Ion Exchange Study

Alright, here are some of my study notes on Ion Exchange! I didn’t see many books on it since the 1970s, so I don’t know if this is an unpopular area of chem or just that we’ve had our book buying budget crash since then but I thought I’d post my notes in case anyone wants to read along.

Title: Ion-exchange : introduction to theory and practice / [by] R. W. Grimshaw and C. E. Harland. —
By: Harland, C. E.. Grimshaw, Rex W.
Published: London : Chemical Society, 1975.
ISBN: 0851869696

MA(solid) + B(sol) ⇋ MB(Solid) + A(sol) Where A&B share a charge and M is the opposite charge.

The most important features of a good ion exchanger are:

  1. Hydrophilic structure of regular & reproducible form Makes sense, you need to be able to reproduce it to be useful
  2. Controlled & Effective ion exchange Makes sense again, you want it to exchange the ions that you desire and you don’t want to have to wait a long time for it to doso
  3. Rapid rate of exchange Makes sense, you want to just pour water through a pipe or something, not have to loop it through a filter a dozen times
  4. Physical stability in terms of mechanical strength & resistance to attrition Makes it last longer, you don’t want holes forming in your filter
  5. Thermal stability Don’t see why you need this all the time, couldn’t you control the water temp instead?
  6. Consistent particle size, effective surface area compatible with scaling up to a larger plant What if I’m making a Brita water filter or such? Then I don’t need to scale it up

As of the publishing of this book “All ion-exchange resins suffer some breakdown on being subjected to frequent drying and wetting cycles” so they are stored wet.

While increasing the affinity to an ion means the resin will bind to it more easily it makes the resin harder to regenerate once it is used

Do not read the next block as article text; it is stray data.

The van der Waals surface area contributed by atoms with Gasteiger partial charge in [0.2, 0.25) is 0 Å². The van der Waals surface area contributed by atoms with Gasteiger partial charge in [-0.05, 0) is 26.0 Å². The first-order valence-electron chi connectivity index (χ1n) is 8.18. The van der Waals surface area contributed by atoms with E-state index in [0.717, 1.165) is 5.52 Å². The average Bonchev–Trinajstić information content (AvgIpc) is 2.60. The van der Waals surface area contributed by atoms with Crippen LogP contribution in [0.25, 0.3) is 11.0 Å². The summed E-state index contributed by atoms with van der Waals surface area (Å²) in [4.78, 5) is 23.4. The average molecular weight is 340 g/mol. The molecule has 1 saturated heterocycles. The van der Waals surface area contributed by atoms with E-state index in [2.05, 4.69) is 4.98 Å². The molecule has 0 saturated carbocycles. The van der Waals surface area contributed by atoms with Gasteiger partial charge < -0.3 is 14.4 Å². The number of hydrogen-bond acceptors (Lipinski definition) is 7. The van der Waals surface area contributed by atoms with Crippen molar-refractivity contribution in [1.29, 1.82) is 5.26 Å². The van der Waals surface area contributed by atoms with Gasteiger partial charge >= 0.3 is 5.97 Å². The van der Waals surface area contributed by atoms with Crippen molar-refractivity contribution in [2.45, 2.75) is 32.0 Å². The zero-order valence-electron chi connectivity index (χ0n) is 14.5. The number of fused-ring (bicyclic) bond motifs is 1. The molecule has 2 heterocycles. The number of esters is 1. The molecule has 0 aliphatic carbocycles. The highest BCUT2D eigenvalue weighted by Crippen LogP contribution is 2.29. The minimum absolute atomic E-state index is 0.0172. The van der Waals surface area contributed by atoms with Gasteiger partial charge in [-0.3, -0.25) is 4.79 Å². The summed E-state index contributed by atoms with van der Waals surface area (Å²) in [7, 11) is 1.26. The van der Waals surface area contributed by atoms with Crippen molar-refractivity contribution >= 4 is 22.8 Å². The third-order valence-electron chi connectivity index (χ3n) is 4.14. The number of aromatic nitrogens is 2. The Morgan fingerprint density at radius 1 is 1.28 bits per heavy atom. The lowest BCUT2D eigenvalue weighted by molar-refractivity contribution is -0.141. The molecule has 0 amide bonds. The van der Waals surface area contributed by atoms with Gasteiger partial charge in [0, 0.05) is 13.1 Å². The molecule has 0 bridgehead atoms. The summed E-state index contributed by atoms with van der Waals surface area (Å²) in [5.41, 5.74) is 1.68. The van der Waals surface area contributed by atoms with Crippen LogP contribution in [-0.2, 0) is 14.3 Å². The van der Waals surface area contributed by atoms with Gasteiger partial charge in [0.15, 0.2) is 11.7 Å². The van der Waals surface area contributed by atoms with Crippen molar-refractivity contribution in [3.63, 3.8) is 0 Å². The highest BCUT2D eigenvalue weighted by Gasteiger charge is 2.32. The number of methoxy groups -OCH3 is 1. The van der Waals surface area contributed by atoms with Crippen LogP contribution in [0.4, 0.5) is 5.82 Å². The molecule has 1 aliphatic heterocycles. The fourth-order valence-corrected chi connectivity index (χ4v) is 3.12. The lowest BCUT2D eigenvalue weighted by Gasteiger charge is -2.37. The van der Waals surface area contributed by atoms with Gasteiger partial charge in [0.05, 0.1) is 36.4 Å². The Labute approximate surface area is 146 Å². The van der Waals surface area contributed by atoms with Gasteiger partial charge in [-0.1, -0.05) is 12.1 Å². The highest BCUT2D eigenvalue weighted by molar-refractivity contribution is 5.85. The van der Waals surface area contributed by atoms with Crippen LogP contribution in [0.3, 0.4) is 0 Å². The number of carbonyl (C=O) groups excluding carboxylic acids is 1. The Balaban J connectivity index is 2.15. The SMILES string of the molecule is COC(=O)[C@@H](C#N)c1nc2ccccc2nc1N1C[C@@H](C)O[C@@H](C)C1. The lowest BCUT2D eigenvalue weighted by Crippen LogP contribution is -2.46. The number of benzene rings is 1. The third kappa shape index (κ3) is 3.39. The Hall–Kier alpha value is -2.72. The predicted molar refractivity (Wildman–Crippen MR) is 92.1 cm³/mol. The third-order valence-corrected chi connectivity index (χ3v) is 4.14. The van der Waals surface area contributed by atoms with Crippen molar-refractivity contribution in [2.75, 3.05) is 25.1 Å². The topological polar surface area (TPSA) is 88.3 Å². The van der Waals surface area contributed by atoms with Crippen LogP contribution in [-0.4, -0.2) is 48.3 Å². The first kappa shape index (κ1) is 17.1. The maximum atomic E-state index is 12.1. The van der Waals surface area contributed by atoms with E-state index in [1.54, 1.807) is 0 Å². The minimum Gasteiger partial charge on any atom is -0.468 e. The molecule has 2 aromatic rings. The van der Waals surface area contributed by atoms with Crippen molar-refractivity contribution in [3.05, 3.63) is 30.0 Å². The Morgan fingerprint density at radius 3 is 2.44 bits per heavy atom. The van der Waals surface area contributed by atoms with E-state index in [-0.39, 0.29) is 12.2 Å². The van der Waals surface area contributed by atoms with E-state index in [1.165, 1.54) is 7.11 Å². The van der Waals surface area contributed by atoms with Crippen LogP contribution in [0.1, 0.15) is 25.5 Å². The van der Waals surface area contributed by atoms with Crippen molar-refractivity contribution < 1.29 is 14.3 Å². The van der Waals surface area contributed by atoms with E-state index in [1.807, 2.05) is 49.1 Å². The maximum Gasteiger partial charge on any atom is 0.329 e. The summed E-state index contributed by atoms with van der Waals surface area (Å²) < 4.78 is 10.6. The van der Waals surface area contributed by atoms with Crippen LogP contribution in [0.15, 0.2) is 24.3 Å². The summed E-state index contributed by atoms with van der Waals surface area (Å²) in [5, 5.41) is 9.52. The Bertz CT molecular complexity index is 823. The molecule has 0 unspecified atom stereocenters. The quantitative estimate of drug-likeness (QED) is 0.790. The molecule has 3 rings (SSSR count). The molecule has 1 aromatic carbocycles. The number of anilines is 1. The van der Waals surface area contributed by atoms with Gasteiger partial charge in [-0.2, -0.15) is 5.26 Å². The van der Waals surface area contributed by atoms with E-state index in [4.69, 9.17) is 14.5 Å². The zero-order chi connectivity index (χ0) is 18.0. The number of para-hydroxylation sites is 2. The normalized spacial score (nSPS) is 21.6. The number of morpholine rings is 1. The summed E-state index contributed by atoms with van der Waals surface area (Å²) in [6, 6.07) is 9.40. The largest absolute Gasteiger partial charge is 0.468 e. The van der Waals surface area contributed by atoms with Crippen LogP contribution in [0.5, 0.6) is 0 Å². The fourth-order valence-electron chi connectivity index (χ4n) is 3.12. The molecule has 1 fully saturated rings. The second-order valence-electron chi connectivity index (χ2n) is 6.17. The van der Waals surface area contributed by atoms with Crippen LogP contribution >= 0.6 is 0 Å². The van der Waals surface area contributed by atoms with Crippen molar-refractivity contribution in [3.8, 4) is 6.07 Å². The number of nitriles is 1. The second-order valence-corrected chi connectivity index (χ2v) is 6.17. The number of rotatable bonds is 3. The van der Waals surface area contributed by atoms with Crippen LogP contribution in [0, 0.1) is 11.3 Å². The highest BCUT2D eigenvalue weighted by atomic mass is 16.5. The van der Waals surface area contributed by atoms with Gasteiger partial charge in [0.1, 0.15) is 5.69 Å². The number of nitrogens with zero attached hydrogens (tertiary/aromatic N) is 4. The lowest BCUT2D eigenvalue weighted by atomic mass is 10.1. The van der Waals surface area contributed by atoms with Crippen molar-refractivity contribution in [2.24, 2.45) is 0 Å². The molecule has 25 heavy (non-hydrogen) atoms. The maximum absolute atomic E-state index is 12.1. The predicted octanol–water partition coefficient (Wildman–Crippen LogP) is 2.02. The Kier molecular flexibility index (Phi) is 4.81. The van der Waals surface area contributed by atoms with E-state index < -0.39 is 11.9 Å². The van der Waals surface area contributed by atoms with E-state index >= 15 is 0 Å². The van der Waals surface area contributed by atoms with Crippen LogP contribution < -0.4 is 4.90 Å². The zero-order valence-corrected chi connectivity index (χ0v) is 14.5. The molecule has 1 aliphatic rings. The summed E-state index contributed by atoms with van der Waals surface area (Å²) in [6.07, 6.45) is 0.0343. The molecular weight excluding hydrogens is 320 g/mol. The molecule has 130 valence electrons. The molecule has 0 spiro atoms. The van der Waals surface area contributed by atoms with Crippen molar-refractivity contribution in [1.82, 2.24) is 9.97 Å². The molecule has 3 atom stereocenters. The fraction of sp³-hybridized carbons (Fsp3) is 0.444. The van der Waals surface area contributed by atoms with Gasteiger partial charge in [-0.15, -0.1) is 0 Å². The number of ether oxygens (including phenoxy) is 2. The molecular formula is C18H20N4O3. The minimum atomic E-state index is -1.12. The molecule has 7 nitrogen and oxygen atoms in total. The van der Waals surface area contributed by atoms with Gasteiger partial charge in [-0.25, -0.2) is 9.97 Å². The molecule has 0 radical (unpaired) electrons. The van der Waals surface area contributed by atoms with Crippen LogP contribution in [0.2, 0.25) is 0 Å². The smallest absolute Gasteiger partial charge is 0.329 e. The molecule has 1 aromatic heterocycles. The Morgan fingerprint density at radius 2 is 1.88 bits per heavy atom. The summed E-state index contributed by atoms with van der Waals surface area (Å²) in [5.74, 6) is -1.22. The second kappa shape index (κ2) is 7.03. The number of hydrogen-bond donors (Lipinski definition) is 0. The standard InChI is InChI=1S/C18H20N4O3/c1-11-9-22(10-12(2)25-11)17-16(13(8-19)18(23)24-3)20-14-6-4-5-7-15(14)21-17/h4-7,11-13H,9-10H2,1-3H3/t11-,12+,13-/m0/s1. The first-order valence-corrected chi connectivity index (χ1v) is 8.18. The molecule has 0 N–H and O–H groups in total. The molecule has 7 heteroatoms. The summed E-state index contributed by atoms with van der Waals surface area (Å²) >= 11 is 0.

You don’t have to completely regenerate a resin, and this is in fact impractical, just get it most of the way and it will work.

To remove most dissolved salts from water:

1) Split Stream or Hydrogen-Sodium Blend method:

In 2 streams run water through a resin. In one stream it is in the Na form, the other the H+ form. The water in the first stream will be filled with NaHCO3, whereas in the other it will get HCl. Mix this two streams and NaCl, water, and carbon dioxide is generated, with a net loss of minerals, and the CO2 is easily removed.

2) ‘Starvation’ or ‘dealkalysing’ method: Has on 1975 had mostly replaced the split stream method: Uses carboxylic acid bead resins to remove the minerals: 2RH + Ca(HCO3)2 => R2Ca + 2H2O +2CO2, thus easily removing the minerals.

To remove all the dissolved salts from water:

1) Two-bed systems: Run the water through an acid-resin to replace any cations with H+, then a base-resin to remove any anions and the H+. This can also be done in reverse. Any acids formed in step 1 will be absorbed in step 2.

(April 8th starts here)

2) Mixed-bed systems: One column of mixed strong acid-base resins. This means that as soon as the cation or anion is removed and H+ or OH- is released it will react. This very rapidly removes all the ions from the water. The best of the listed systems for removing ions however the bed is very difficult to regenerate as you must separate the two resins, regenerate each and then remix them.